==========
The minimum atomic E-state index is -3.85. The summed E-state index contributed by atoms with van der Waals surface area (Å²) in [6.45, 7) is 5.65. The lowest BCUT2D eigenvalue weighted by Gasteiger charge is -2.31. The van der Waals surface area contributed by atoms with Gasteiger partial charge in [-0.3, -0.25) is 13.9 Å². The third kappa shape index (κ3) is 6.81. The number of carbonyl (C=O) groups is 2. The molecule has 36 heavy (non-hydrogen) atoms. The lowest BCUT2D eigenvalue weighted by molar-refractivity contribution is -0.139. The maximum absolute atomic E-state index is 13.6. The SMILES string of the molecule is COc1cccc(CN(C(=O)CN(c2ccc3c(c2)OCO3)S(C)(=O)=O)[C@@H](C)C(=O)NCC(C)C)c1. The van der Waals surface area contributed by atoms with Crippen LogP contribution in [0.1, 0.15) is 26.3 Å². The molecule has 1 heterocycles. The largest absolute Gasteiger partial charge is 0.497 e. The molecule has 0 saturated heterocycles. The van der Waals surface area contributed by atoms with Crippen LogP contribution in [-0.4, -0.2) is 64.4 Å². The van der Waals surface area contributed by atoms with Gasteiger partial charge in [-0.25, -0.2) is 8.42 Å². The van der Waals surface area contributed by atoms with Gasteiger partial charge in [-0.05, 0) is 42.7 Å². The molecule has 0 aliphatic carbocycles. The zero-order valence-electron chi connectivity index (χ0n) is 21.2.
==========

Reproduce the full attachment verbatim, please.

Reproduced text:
The minimum atomic E-state index is -3.85. The summed E-state index contributed by atoms with van der Waals surface area (Å²) in [6.45, 7) is 5.65. The lowest BCUT2D eigenvalue weighted by Gasteiger charge is -2.31. The van der Waals surface area contributed by atoms with Gasteiger partial charge in [-0.3, -0.25) is 13.9 Å². The third kappa shape index (κ3) is 6.81. The number of carbonyl (C=O) groups is 2. The molecule has 36 heavy (non-hydrogen) atoms. The lowest BCUT2D eigenvalue weighted by molar-refractivity contribution is -0.139. The maximum absolute atomic E-state index is 13.6. The SMILES string of the molecule is COc1cccc(CN(C(=O)CN(c2ccc3c(c2)OCO3)S(C)(=O)=O)[C@@H](C)C(=O)NCC(C)C)c1. The van der Waals surface area contributed by atoms with Crippen LogP contribution in [0.1, 0.15) is 26.3 Å². The molecule has 1 heterocycles. The largest absolute Gasteiger partial charge is 0.497 e. The molecule has 0 saturated heterocycles. The van der Waals surface area contributed by atoms with Crippen LogP contribution in [-0.4, -0.2) is 64.4 Å². The van der Waals surface area contributed by atoms with Gasteiger partial charge in [-0.25, -0.2) is 8.42 Å². The van der Waals surface area contributed by atoms with Gasteiger partial charge in [-0.05, 0) is 42.7 Å². The molecule has 0 aliphatic carbocycles. The zero-order valence-electron chi connectivity index (χ0n) is 21.2.